This article was originally published by UKNow.
Joel didn’t begin his career in education with any intention of pursuing a job with the Federal Bureau of Investigation (FBI) — let alone studying for his master’s degree online at the University of Kentucky.
“I taught for 13 years as a high school science teacher. My wife and I were having our second baby and determined we didn’t make enough money to have another child,” said Joel (to protect his identity, we are only referencing Joel using his first name). “So, I decided to get a job at a lab, because I had a biology degree.”
But a surprise was in store.
After announcing to his class he wouldn’t be returning the following year, a student’s parents — who were employed by the FBI — suggested he consider a career with the agency.
“I went ahead and applied,” Joel said. “A year later, I headed off to the academy.”
Fast forward 19 years, he is making another career change — this time to serve the growing need for mental health services and resources for law enforcement and first responders.
Joel credits his own career and life experience as the inspiration behind his decision to specialize in social work.
“In this type of career, you see a lot of things that people shouldn’t have to see, and it accumulates over time. I was having difficulty processing that, and I didn’t know how to deal with it,” he said. “Our Employee Assistance Program (EAP) in the FBI was a beneficial resource for me. I became an advocate for EAP and was interested in helping others. As I got closer to the end of my career, I thought I wanted to continue this type of this work.”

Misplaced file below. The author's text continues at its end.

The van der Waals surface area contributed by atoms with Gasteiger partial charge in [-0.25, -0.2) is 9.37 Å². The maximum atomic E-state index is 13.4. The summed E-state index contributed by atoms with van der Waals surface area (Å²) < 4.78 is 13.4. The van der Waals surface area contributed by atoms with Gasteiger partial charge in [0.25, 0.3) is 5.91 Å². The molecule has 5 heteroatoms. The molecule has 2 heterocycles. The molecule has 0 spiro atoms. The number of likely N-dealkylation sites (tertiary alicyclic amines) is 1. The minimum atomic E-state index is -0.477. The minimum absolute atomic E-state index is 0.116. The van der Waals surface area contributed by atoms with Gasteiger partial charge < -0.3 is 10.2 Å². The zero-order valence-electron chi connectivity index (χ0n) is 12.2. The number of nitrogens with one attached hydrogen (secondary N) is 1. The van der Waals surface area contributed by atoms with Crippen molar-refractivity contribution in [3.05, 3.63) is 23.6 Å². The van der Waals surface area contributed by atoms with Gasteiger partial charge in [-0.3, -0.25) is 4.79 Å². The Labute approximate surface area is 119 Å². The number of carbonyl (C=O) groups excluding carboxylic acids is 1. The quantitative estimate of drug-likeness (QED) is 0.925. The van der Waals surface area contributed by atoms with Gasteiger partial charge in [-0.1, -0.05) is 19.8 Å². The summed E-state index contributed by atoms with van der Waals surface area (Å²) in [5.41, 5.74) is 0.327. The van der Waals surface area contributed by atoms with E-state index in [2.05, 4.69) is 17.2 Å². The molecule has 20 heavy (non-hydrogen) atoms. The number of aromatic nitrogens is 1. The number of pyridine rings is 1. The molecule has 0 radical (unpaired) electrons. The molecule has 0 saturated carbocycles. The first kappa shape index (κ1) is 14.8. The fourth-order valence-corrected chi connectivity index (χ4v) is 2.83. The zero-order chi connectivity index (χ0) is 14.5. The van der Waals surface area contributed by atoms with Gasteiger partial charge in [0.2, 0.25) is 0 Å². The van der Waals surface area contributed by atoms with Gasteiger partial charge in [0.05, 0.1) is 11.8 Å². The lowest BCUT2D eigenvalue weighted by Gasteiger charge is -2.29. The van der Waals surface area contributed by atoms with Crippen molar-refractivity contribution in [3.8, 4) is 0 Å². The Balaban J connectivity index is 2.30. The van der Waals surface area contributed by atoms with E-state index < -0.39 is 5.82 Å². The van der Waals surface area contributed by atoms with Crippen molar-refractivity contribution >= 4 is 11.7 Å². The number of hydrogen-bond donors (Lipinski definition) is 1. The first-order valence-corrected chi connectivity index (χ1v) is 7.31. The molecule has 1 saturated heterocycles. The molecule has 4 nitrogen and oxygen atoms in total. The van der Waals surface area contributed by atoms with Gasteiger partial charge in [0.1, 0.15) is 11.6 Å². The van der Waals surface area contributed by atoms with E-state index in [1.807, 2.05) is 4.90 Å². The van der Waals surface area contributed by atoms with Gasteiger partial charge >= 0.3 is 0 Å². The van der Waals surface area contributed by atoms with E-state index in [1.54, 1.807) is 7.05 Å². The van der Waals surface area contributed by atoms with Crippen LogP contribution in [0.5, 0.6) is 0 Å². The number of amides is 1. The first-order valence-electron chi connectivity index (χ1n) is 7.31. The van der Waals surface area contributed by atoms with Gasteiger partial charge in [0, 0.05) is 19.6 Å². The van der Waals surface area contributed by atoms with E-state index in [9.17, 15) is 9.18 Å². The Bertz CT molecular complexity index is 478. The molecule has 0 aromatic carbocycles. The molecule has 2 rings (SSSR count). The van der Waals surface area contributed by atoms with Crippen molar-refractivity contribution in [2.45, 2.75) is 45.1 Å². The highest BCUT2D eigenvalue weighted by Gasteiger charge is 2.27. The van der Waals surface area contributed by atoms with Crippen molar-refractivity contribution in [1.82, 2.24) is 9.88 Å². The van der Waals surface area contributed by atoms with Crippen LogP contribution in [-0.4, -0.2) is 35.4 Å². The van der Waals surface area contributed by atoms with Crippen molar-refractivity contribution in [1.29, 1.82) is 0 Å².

Enter the UK Master of Social Work (MSW) program.
Joel currently serves as FBI EAP peer and the EAP coordinator for the San Antonio Division where he is based. With a demanding schedule, having the opportunity to pursue an online degree has been essential.
“There was no way I could promise I could be in class in-person, because my job takes me away for weeks at a time,” he said.
The MSW is completely asynchronous, which means the interactive curriculum can be completed when it’s convenient for the student. However, instructors offer opportunities for “live” support through optional synchronous classes, as well as through online office hours.
“Joel is a great example of the versatility of the Master of Social Work degree,” said Kalea Benner, associate professor and associate dean for academic and student affairs in the College of Social Work (CoSW). “His desire to better support the individuals and families impacted by trauma and loss is commendable and certainly reflects his dedication to the people he serves.”
In addition to the coursework, Joel completed a hands-on field education experience at an alternative law enforcement center.
“I learned there are many different roles a social worker can play — even within just one organization,” he said.
The opportunity to help law enforcement deal with mental health calls, collect research for a new program and assist with therapy sessions gave Joel a new perspective.
While he admits returning to the classroom was not without challenges, Joel encourages non-traditional learners to pursue their passions.
“The biggest advice I can give a prospective student is just to be patient — it’s all going to be new at first,” he said. “Remember to focus on the end product, not on how hard it is this week, but what it’s leading to.”
As he works to complete his degree, Joel’s end goal serves as an important reminder — mental health matters.